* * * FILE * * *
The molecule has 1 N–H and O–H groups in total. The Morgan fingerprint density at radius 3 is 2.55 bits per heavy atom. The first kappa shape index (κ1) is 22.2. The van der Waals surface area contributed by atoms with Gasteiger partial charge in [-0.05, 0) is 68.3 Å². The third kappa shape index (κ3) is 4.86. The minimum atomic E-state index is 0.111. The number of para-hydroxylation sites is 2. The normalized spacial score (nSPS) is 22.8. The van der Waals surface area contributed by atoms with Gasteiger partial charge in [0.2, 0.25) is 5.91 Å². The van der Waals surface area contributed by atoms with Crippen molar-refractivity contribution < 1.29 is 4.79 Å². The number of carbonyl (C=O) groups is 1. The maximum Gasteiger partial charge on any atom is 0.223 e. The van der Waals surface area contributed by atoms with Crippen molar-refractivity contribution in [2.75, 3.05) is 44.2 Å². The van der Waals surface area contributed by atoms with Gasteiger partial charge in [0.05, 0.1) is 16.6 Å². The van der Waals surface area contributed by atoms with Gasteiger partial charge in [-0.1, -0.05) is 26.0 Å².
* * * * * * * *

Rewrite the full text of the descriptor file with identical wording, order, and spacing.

The molecule has 1 N–H and O–H groups in total. The Morgan fingerprint density at radius 3 is 2.55 bits per heavy atom. The first kappa shape index (κ1) is 22.2. The van der Waals surface area contributed by atoms with Gasteiger partial charge in [-0.05, 0) is 68.3 Å². The third kappa shape index (κ3) is 4.86. The minimum atomic E-state index is 0.111. The number of para-hydroxylation sites is 2. The normalized spacial score (nSPS) is 22.8. The van der Waals surface area contributed by atoms with Gasteiger partial charge in [0.2, 0.25) is 5.91 Å². The van der Waals surface area contributed by atoms with Crippen molar-refractivity contribution < 1.29 is 4.79 Å². The number of carbonyl (C=O) groups is 1. The maximum Gasteiger partial charge on any atom is 0.223 e. The van der Waals surface area contributed by atoms with Crippen molar-refractivity contribution in [2.75, 3.05) is 44.2 Å². The van der Waals surface area contributed by atoms with Gasteiger partial charge in [0.05, 0.1) is 16.6 Å². The van der Waals surface area contributed by atoms with Gasteiger partial charge in [-0.1, -0.05) is 26.0 Å².